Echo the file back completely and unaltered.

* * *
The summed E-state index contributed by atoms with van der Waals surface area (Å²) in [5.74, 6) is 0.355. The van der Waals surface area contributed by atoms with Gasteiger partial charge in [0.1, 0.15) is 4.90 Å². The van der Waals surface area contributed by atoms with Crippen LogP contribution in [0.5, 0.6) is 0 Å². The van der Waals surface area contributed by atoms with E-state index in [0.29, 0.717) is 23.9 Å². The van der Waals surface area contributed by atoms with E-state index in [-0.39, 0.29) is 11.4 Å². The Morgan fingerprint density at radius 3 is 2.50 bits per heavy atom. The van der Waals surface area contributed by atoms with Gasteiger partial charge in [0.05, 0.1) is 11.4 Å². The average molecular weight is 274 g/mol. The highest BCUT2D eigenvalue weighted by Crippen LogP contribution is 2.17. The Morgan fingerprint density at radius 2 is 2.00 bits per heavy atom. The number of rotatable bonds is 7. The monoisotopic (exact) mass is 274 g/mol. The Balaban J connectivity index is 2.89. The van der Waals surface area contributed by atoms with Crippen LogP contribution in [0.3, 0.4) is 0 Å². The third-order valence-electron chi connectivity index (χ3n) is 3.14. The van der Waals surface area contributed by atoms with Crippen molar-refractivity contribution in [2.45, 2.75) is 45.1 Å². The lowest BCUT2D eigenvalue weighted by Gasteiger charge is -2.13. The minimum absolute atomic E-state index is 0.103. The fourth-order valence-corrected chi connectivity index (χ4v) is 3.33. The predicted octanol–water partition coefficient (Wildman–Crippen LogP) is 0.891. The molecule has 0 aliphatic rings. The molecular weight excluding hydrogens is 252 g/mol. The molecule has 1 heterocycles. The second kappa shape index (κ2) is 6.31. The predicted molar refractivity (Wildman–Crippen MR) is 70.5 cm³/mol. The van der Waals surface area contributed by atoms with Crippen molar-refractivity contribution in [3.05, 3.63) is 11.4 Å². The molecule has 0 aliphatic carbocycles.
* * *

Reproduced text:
The summed E-state index contributed by atoms with van der Waals surface area (Å²) in [5.74, 6) is 0.355. The van der Waals surface area contributed by atoms with Gasteiger partial charge in [0.1, 0.15) is 4.90 Å². The van der Waals surface area contributed by atoms with Crippen LogP contribution in [0.5, 0.6) is 0 Å². The van der Waals surface area contributed by atoms with E-state index in [0.29, 0.717) is 23.9 Å². The van der Waals surface area contributed by atoms with E-state index in [-0.39, 0.29) is 11.4 Å². The Morgan fingerprint density at radius 3 is 2.50 bits per heavy atom. The van der Waals surface area contributed by atoms with Gasteiger partial charge in [0.05, 0.1) is 11.4 Å². The average molecular weight is 274 g/mol. The highest BCUT2D eigenvalue weighted by Crippen LogP contribution is 2.17. The Morgan fingerprint density at radius 2 is 2.00 bits per heavy atom. The number of rotatable bonds is 7. The monoisotopic (exact) mass is 274 g/mol. The Balaban J connectivity index is 2.89. The van der Waals surface area contributed by atoms with Crippen LogP contribution in [0.3, 0.4) is 0 Å². The third-order valence-electron chi connectivity index (χ3n) is 3.14. The van der Waals surface area contributed by atoms with Crippen molar-refractivity contribution in [2.45, 2.75) is 45.1 Å². The lowest BCUT2D eigenvalue weighted by Gasteiger charge is -2.13. The minimum absolute atomic E-state index is 0.103. The fourth-order valence-corrected chi connectivity index (χ4v) is 3.33. The predicted octanol–water partition coefficient (Wildman–Crippen LogP) is 0.891. The molecule has 0 aliphatic rings. The molecular weight excluding hydrogens is 252 g/mol. The molecule has 1 heterocycles. The second kappa shape index (κ2) is 6.31. The predicted molar refractivity (Wildman–Crippen MR) is 70.5 cm³/mol. The van der Waals surface area contributed by atoms with Crippen molar-refractivity contribution in [3.05, 3.63) is 11.4 Å². The molecule has 0 aliphatic carbocycles.